The property and casualty (P&C) marketplace currently does not have the capacity to satiate demand from clients, which is driving more and more policyholders to the excess and surplus (E&S) industry, according to one expert. This increased interest may not be sustainable in the long term and could cause some major issues within that sector.
"The E&S market is on the path to becoming overwhelmed,” said Martha Bane (pictured), property practice leader at Gallagher.
In a conversation with Insurance Business, Bane spoke about why the E&S market has been able to absorb this heightened demand so far, what the impact of a major hurricane or natural catastrophe might look like later this year and the importance of finding suitable alternatives in traditional markets for clients.
Since standard markets have pulled back this year in providing P&C coverage and reduced the amount of capacity being offered, clients had nowhere to go but to E&S providers.
“And they have probably written more business this year than they have in the past 20 years,” said Bane.
While these carriers may have filled large gaps in coverage, they have generally done so at a more expensive rate than what would be offered in the standard market..
Bane also noted how working with E&S carriers sacrifices some of the necessary interpersonal connection involved in insurance dealings.
However, the market has been able to meet the demands of clients that need this vital coverage, which is most important during times of increased vulnerability to loss.
“London carriers have been stepping up to the plate when domestic carriers have been shying away from business,” Bane said.
“Their pricing may be very challenging to work with, but they are creating necessary capacity.”
An increase in catastrophic losses due to hurricane or other weather events has resulted in reinsurers not making any profit in five out of the last six years.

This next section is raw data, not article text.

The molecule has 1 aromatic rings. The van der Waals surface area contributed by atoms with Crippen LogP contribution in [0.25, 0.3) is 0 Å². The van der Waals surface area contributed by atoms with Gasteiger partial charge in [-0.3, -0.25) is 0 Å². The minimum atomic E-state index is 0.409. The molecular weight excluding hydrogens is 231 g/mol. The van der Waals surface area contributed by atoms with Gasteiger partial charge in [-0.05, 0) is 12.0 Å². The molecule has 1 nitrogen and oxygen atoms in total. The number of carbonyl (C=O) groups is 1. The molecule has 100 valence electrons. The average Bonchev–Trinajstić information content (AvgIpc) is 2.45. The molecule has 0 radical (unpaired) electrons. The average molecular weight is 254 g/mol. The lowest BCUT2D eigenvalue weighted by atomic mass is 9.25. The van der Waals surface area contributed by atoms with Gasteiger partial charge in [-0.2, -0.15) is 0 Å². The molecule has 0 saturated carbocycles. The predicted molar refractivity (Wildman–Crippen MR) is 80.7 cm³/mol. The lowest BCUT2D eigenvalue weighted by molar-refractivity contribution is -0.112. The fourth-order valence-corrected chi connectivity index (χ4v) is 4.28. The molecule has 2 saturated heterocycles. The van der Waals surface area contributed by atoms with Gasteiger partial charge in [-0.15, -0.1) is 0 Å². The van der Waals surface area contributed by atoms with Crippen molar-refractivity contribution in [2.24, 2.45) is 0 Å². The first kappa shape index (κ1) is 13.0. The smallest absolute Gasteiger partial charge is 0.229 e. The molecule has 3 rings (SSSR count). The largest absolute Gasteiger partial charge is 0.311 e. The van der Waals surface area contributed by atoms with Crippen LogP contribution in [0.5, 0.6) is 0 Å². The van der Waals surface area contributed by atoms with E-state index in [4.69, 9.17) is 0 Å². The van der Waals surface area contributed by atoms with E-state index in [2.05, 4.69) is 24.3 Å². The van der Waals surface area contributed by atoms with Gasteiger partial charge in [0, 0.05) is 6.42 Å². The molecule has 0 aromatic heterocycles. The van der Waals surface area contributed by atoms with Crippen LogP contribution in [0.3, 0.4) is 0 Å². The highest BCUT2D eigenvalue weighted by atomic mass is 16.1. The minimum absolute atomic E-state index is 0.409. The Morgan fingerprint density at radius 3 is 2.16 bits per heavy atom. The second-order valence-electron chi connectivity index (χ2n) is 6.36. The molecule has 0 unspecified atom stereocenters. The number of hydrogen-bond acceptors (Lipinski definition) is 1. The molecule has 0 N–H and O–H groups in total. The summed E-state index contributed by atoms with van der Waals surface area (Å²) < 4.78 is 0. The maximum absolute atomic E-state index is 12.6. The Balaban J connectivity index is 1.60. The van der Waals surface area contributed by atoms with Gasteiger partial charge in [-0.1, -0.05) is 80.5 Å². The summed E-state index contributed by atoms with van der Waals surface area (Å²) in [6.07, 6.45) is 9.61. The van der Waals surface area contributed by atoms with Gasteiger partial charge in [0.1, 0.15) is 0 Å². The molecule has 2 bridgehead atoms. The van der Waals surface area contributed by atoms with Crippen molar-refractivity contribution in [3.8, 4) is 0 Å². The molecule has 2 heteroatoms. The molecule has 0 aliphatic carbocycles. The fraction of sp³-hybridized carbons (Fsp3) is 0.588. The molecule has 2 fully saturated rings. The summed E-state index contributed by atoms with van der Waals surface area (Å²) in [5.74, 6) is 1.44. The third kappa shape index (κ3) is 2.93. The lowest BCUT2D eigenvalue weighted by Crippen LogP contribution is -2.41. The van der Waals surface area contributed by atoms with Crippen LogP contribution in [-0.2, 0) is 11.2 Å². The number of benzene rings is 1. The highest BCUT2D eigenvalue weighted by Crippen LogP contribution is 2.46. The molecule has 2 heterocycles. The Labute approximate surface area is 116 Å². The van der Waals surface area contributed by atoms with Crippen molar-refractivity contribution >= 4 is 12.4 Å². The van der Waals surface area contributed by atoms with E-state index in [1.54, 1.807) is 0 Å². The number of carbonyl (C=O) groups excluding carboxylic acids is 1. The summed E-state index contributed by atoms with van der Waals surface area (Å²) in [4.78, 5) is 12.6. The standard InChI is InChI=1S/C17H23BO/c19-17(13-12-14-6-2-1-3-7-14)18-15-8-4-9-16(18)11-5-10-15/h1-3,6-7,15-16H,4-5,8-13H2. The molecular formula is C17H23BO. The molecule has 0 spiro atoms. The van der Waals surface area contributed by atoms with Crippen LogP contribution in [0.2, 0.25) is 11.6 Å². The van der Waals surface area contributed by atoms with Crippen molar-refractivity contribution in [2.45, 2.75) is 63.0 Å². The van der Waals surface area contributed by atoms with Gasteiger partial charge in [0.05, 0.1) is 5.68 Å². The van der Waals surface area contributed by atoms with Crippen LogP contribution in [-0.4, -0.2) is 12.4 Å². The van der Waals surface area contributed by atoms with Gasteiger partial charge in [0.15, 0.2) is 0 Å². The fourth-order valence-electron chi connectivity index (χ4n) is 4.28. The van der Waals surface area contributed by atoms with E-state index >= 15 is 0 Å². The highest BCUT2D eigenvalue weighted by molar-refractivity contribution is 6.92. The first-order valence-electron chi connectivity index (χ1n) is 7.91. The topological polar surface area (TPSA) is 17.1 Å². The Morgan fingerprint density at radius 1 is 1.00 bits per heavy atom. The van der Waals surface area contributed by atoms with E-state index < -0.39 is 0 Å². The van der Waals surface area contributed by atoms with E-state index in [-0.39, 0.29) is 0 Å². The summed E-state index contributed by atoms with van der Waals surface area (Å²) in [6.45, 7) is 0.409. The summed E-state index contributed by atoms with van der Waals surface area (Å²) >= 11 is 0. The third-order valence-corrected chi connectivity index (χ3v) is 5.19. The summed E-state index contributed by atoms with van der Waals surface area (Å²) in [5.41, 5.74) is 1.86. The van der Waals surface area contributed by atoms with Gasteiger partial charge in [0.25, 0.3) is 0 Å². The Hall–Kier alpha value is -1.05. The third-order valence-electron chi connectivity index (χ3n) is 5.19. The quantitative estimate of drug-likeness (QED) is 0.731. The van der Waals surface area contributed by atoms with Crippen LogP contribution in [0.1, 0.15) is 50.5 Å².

“It’s really telling to see what the impact will be since it is projected to be a normal hurricane season this year,” Bane said.
While rates are not projected to come down soon, the market will most likely be able to absorb an event in line with the forecasted severity of natural catastrophe losses at the current pricing method.
What is more concerning, however. is the scarcity of capital that is available in the current marketplace.
“There’s a lack of capital available to the industry,” Bane said. “This will be a determining factor in maintaining this push for a rate increase. As supply remains constrained and the need to expand catastrophic limits for clients becomes important, valuation will also increase.”
With an increase in exposure as climate change-related incidents increase in severity and spread geographically, a broker must find alternative solutions in a traditional market.
“We’ve seen an uptick of interest in parametric coverage,” Bane said.
“I think it’s a very valuable product, especially when coverage has been carved back and deductibles are increasing. These products respond pretty immediately, usually within 30 days when the client needs that capital infusion the most.”
While parametric solutions may not work for everyone, especially since lenders prefer traditional, indemnity-based coverage, they do offer a solution when more standardized products are not available.
Other clients are pursuing insurance linked securities (ILS) as an option to safeguard themselves against potential losses.
This is helpful for policyholders who are not able to purchase the limits that cat models are recommending.
Finally, for larger clients with enough capital and resources, Bane has noticed an uptick in cat bonds.